Mexico’s $9 Billion Airport to Open With Three Runways

Mexican President Enrique Pena Nieto said the new airport planned for the nation’s capital will initially operate with three runways and have the capacity to serve 50 million passengers annually.

Eventually, the $9.2 billion facility will expand to include six runways and shuttle almost 120 million passengers a year, quadrupling the capacity of the current one. That compares with other recently announced mega-airports, including one in Istanbul designed for 150 million passengers a year and another in Dubai that will handle 160 million, according to the CAPA Centre for Aviation.

The airport project accelerates the pace of public works Pena Nieto set in motion this quarter. It will help to bolster a construction recovery, according to Credit Suisse Group AG, after the sector contracted for 18 months in a row through May.

This is “one of the best moments for the infrastructure sector in Mexico,” Credit Suisse said in a Sept. 1 report. The government “will expedite the implementation of the national infrastructure plan.”

The commitment from the government, the biggest public-works project in Pena Nieto’s six-year term, caps months of deliberation about how to ease congestion at the current Benito Juarez International, which has the most takeoffs and landings in Latin America and handled a record 31.5 million passengers in 2013.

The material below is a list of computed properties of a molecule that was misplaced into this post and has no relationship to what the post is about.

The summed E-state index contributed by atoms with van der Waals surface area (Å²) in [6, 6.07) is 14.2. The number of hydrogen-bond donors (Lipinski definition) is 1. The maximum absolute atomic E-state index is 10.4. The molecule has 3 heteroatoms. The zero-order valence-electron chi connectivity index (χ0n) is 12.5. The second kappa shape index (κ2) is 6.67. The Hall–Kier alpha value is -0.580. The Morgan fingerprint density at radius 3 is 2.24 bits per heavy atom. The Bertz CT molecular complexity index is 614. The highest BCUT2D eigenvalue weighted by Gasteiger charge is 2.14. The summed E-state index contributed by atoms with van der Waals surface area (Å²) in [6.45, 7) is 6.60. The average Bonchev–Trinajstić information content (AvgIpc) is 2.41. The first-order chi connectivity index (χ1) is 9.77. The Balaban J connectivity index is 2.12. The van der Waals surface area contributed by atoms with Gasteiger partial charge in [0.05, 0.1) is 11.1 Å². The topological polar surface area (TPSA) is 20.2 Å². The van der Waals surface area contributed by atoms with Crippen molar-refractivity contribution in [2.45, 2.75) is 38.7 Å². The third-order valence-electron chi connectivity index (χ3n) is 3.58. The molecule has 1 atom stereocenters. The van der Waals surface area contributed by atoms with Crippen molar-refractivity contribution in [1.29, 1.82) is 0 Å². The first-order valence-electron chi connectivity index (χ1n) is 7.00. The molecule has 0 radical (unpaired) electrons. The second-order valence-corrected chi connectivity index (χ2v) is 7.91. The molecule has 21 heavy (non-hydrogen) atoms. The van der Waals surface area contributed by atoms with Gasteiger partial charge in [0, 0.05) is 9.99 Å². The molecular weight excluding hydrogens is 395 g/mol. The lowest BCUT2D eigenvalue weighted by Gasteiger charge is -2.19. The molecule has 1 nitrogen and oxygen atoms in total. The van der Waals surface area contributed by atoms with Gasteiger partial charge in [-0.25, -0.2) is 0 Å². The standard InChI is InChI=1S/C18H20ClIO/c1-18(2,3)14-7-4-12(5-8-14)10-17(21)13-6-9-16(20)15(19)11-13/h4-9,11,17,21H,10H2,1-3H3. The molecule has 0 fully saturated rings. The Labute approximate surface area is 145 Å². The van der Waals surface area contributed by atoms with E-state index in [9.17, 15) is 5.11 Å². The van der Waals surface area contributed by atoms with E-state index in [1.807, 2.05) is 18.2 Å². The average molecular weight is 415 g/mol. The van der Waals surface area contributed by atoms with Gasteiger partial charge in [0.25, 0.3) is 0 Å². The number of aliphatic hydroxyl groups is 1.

A group of nine Mexican companies, including Empresas ICA SAB and Grupo Carso SAB, will present a joint bid to build the new structure, according to the Mexican Construction Industry Chamber. They could be pitted against international rivals including Spain’s Obrascon Huarte Lain SA, which will probably seek to participate since it has experience in the sector and in Mexico, said Javier Gayol, a Corporativo GBM SAB analyst.

Traffic Congestion

Left unchecked, air-traffic congestion will cause the current airport to turn away passengers as soon as next year as it fails to meet demand, according to a report by the Mexican Competitiveness Institute, a Mexico City-based think tank. Benito Juarez is already generating losses as it moves only 0.6 percent of the freight shipped by the world’s 55 largest airports, Citigroup Inc. said in an August research note, citing the think tank’s data.

The airport project languished as 48-year-old Pena Nieto focused on opening up the oil and gas industry to more private investment, boosting competition among telecommunications companies and overhauling the nation’s education system. And it still may face hurdles. A farmers’ organization staged protests over land rights near the new airport site that ended in violent clashes Aug. 22, according to El Universal and messages posted on the group’s blog.

In 2002, Mexico abandoned an attempt to build a $3 billion airport when farmers seeking to protect their land staged machete-wielding demonstrations. The group that protested last month, the Land Defense Community Front, is from the same town of San Salvador Atenco.

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